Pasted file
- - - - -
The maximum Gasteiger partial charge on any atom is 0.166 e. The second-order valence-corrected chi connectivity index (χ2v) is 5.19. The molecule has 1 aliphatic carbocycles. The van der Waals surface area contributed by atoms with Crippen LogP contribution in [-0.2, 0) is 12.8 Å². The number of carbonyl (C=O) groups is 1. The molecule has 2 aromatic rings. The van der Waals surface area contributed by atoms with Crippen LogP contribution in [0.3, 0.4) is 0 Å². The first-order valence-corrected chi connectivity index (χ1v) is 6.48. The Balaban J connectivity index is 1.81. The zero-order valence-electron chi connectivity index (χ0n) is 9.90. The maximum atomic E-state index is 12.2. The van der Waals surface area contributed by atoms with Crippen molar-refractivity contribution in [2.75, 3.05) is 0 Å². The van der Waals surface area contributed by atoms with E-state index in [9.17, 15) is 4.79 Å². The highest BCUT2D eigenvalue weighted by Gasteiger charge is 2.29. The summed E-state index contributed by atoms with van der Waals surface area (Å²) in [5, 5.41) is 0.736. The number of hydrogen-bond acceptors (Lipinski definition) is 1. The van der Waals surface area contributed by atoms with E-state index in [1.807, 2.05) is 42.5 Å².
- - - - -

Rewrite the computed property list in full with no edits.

The maximum Gasteiger partial charge on any atom is 0.166 e. The second-order valence-corrected chi connectivity index (χ2v) is 5.19. The molecule has 1 aliphatic carbocycles. The van der Waals surface area contributed by atoms with Crippen LogP contribution in [-0.2, 0) is 12.8 Å². The number of carbonyl (C=O) groups is 1. The molecule has 2 aromatic rings. The van der Waals surface area contributed by atoms with Crippen LogP contribution in [0.3, 0.4) is 0 Å². The first-order valence-corrected chi connectivity index (χ1v) is 6.48. The Balaban J connectivity index is 1.81. The zero-order valence-electron chi connectivity index (χ0n) is 9.90. The maximum atomic E-state index is 12.2. The van der Waals surface area contributed by atoms with Crippen molar-refractivity contribution in [2.75, 3.05) is 0 Å². The van der Waals surface area contributed by atoms with E-state index in [9.17, 15) is 4.79 Å². The highest BCUT2D eigenvalue weighted by Gasteiger charge is 2.29. The summed E-state index contributed by atoms with van der Waals surface area (Å²) in [5, 5.41) is 0.736. The number of hydrogen-bond acceptors (Lipinski definition) is 1. The van der Waals surface area contributed by atoms with E-state index in [1.807, 2.05) is 42.5 Å².